Today, we continue our conversation on the top financial debates we often hear when people are planning for retirement. From taxes to credit cards, which side of the aisle do you agree with?
#6 Will You Be in a Lower Tax Bracket in Retirement?
Traditionally, we assumed that people would be in a lower tax bracket in retirement. Therefore, the majority of their savings were put into tax-deferred accounts like 401(k)s and IRAs. But this might not be the best assumption to make anymore.
Taxes are going up and many clients aren’t in a lower tax bracket once in retirement. It’s better to look at diversification and see which allocations will aid you the most.
#7 Should You Use Credit Cards?
Most of us probably automatically think credit cards are bad and while racking up debt isn’t good for anyone’s financial plan; they may have some uses. There are always pros and cons.
It can be easier and safer than cash or debit cards or you can collect money back points. The big rule is to pay it off as you go whether that’s every week or month. Definitely don’t let consumer debt eat away at your financial plan.
#8 Mutual Funds or Individual Stocks?
The advantage of individual stocks is that you get to support and buy a part of a specific company. On the downside, you have limited exposure. If it does great, you do great but if the stock does badly you also do bad. Stock value doesn’t always represent the value of the company either.
With a mutual fund or ETF, you can get much broader exposure with a smaller investment. It comes down to what you want to accomplish in your plan. Mutual funds can be balanced or unbalanced, it’s important to be diversified to spread out the risk.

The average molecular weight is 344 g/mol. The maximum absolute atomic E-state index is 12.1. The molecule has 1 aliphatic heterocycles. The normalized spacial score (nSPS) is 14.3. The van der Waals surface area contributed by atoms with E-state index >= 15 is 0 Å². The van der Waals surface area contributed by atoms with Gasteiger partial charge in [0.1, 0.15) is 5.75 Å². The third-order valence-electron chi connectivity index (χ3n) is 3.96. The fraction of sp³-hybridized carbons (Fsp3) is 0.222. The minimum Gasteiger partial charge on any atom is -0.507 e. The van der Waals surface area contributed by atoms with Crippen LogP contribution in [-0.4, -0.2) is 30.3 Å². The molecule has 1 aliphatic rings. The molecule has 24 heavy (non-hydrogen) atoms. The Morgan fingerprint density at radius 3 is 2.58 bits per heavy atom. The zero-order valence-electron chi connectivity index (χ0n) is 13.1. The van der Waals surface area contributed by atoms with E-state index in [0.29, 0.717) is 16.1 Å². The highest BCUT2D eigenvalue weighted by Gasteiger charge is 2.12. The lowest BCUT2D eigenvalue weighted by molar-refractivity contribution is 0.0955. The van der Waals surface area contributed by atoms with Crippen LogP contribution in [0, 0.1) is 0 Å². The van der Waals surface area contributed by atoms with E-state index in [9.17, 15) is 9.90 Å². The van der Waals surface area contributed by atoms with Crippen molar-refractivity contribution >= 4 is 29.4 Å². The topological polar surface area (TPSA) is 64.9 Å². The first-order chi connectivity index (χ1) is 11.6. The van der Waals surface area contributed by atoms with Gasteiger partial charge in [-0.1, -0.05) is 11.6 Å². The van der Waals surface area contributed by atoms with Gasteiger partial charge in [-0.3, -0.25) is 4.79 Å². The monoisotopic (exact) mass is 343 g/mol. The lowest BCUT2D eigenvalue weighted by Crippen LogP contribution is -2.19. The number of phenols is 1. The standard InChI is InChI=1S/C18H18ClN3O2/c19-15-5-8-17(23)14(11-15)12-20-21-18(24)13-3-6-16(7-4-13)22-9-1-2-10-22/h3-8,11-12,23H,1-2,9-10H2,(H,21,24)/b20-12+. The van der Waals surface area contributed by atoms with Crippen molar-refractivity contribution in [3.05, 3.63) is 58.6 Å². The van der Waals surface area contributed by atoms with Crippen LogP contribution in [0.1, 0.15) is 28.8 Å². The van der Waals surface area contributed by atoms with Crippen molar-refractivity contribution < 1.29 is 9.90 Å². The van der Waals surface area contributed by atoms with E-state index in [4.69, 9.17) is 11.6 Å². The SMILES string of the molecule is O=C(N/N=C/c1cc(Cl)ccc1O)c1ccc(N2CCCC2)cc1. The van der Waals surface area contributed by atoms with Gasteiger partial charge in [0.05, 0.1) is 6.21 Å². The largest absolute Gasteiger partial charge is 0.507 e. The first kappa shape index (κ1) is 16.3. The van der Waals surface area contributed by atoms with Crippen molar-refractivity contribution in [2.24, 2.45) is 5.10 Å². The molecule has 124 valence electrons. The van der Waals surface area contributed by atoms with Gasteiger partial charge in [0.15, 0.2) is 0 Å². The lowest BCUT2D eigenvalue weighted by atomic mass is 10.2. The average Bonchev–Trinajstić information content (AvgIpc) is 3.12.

#9 Should You Start Social Security as Soon as Possible?
“Social Security is going broke” is a constant headline we see when it comes to financial media. This prompts people to believe that they need to take Social Security as soon as possible.
Of course, there are problems with the Social Security system, but most pre-retirees don’t need to worry about a structural change in their benefits. Don’t make a harsh decision because of what you hear. Waiting to take that benefit can really aid you in the long term, we have to sit down and do the math. Which option is best for you?
#10 Can You DIY Your Financial Plan?
The argument goes that DIYing your retirement plan saves you money. In the past 12 or 13 years, investing has been fairly easy for most casual investors. But the market isn’t always going to be a smooth ride, we’re seeing a bit of volatility already.
Working with an advisor means there is a professional designated to protect your plan through diversification. They also help you navigate the nuances of retirement planning, investing, and risk. When it comes to retirement planning there are a few things we can do ourselves, but working with a professional means we always have someone on our side.
[2:45] – Defer or don’t defer taxes
[10:24] – You should never use credit cards
[15:53] – Mutual funds or individual stocks
[25:03] – Start Social Security as soon as possible
[28:31] – Can you DIY retirement planning?
A Quotable Moment:
“You have to have perspective. For taxes never look at today because you’re going to get the wrong answer. You’re going to get the answer for today. If you want the long term picture on taxes, you’ve got to look at the bigger perspective.”